When it comes to sex after 60, frequency naturally declines for most people. However, making an effort to have sex more frequently can actually lead to a stronger libido and better sexual health overall. That's why it can be beneficial to have sex even when you aren't in the mood. Every time you engage in sexual activity, you are training your body to respond better to the stimulation. And you don't need to have sex with a partner each time. Masturbation can be just as effective.
Having sex (or masturbating) more frequently can be especially helpful for older women with vaginal dryness or vaginal atrophy. Over time, it can trigger the body to produce more of its own lubrication. So even if sexual intercourse is too painful, it's often worth using small dildos or vibrators. You can gradually increase the size of your sex toys until your vagina is stretched enough that sexual intercourse becomes comfortable again.
Of course, the male sex drive after 60 years of age (and often well before that) also tends to naturally decrease. But regular masturbation or sex with a partner can help increase an older man's libido and sometimes even lead to faster arousal, longer-lasting erections, and more powerful orgasms.
Check Out Sex Books and Other Resources
This article gives you a good head start on what to try. But a much larger world of helpful and inspiring sexual knowledge is available for those who need or want to explore even more about the art of pleasure. You're never too old to keep learning and expanding your sexual potential. Here are a few books you may want to start with (including options for gay and lesbian seniors):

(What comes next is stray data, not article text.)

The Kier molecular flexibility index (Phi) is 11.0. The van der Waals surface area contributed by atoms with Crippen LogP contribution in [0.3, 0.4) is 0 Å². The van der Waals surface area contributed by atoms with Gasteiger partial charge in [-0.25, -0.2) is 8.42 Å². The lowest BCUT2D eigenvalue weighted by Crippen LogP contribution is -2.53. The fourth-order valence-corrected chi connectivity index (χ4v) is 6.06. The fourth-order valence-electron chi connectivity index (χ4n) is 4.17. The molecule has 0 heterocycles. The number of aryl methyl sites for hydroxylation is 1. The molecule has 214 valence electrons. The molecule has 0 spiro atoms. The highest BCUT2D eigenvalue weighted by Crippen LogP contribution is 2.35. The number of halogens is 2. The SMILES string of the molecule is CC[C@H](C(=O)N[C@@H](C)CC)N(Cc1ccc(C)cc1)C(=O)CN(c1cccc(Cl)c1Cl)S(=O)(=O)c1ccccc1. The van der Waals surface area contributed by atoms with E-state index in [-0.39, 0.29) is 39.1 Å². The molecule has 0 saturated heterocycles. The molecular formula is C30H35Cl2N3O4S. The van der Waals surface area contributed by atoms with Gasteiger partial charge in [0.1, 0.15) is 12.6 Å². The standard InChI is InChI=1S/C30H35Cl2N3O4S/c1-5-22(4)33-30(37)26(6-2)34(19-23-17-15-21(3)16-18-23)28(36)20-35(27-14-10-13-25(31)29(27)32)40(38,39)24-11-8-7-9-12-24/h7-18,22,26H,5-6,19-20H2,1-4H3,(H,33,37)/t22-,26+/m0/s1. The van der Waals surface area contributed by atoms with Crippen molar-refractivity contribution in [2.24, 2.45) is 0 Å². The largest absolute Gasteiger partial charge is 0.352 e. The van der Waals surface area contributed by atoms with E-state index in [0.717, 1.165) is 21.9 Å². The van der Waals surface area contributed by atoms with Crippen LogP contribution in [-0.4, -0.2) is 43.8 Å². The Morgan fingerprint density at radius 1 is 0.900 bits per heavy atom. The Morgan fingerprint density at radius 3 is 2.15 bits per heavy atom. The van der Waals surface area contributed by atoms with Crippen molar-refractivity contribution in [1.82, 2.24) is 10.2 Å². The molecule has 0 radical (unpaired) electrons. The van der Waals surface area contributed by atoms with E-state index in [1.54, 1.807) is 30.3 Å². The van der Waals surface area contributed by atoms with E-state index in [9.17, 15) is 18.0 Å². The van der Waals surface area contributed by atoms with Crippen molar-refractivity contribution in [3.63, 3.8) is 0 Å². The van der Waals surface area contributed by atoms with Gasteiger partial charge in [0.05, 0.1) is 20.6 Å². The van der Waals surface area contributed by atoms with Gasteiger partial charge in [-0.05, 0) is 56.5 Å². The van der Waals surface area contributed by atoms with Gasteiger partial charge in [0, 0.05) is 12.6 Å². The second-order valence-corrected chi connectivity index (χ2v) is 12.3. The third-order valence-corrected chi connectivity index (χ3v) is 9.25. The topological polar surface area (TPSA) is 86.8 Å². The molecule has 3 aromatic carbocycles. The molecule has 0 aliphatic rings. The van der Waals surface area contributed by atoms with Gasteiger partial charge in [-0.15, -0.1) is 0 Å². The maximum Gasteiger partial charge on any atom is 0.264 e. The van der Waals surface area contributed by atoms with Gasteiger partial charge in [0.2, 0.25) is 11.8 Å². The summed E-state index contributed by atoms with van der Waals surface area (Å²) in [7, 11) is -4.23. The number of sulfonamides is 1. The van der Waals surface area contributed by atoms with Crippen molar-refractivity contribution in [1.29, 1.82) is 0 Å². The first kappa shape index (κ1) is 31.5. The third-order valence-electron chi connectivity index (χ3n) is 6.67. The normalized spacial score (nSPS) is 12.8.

- A Frenchwoman's Guide to Sex After Sixty by Marie de Hennezel
- Great Sex Made Simple: Tantric Tips to Deepen Intimacy & Heighten Pleasure by Mark A. Michaels and Patricia Johnson
- All Night Long: How to Make Love to a Man Over 50 by Barbara Keesling
- Naked at Our Age: Talking Out Loud About Senior Sex by Joan Price
- Sexual Intimacy for Women: A Guide for Same-Sex Couples by Glenda Corwin
- She Comes First: The Thinking Man's Guide to Pleasuring a Woman by Ian Kerner
- The Joy of Sex: The Ultimate Revised Edition by Alex Comfort
- The Ultimate Guide to Sex After 50: How to Maintain—or Regain—a Spicy, Satisfying Sex Life by Joan Price
- The Ultimate Guide to Sex and Disability: For All of Us Who Live with Disabilities, Chronic Pain, and Illness by Miriam Kaufman, Cory Silverberg, and Fran Odette
- Ultimate Gay Sex by Michael Thomas Ford
In addition to books about sex, it's worth exploring various online resources. One of the most compelling websites is OMGYES. With a one-time payment, you get permanent access to a large range of tasteful videos that can teach you practical techniques for giving women pleasure (or if you're a female, self-pleasuring yourself, talking openly about your body, and communicating your needs). The website features some older women and is designed to empower both men and women of every age.
See a Sex Therapist If Necessary
Mainstream sex therapy doesn't involve any physical contact. It's a specialized form of psychotherapy that can help people overcome, cope with, or adapt to challenges or limitations related to sexual intimacy, including functional issues like erectile dysfunction or vaginal pain. Adults of all ages can benefit from individual or couple's sex therapy, including seniors and the elderly.
Ask for a referral from your doctor or locate a sex therapist near you through the American Association of Sexuality Educators, Counselors and Therapists (AASECT) or the Society for Sex Therapy & Research (SSTAR).
Unleash Your Sexual Potential
No matter how old you are, you deserve pleasure and intimacy. So never give up on having great senior sex. Get help if you need to, then start pursuing your sexual desires with gusto!